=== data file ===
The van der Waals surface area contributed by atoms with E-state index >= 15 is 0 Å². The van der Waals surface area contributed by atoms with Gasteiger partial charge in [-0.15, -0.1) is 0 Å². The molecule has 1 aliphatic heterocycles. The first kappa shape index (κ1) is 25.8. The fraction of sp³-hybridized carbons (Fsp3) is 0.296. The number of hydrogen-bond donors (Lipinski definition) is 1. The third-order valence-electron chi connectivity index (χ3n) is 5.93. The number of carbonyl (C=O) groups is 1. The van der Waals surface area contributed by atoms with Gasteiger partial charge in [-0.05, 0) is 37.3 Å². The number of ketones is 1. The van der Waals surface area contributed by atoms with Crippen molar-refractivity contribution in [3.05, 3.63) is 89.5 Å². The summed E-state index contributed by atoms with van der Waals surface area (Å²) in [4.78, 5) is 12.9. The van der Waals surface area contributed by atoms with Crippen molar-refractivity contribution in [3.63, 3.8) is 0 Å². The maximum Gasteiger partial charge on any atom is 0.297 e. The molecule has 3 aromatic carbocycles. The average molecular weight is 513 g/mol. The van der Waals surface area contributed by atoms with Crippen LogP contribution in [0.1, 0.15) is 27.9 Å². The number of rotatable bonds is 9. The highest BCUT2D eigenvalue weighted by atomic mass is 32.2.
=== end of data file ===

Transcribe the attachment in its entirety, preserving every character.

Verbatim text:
The van der Waals surface area contributed by atoms with E-state index >= 15 is 0 Å². The van der Waals surface area contributed by atoms with Gasteiger partial charge in [-0.15, -0.1) is 0 Å². The molecule has 1 aliphatic heterocycles. The first kappa shape index (κ1) is 25.8. The fraction of sp³-hybridized carbons (Fsp3) is 0.296. The number of hydrogen-bond donors (Lipinski definition) is 1. The third-order valence-electron chi connectivity index (χ3n) is 5.93. The number of carbonyl (C=O) groups is 1. The van der Waals surface area contributed by atoms with Gasteiger partial charge in [-0.05, 0) is 37.3 Å². The number of ketones is 1. The van der Waals surface area contributed by atoms with Crippen molar-refractivity contribution in [3.05, 3.63) is 89.5 Å². The summed E-state index contributed by atoms with van der Waals surface area (Å²) in [4.78, 5) is 12.9. The van der Waals surface area contributed by atoms with Crippen molar-refractivity contribution in [3.63, 3.8) is 0 Å². The maximum Gasteiger partial charge on any atom is 0.297 e. The molecule has 3 aromatic carbocycles. The average molecular weight is 513 g/mol. The van der Waals surface area contributed by atoms with Crippen LogP contribution in [0.1, 0.15) is 27.9 Å². The number of rotatable bonds is 9. The highest BCUT2D eigenvalue weighted by atomic mass is 32.2.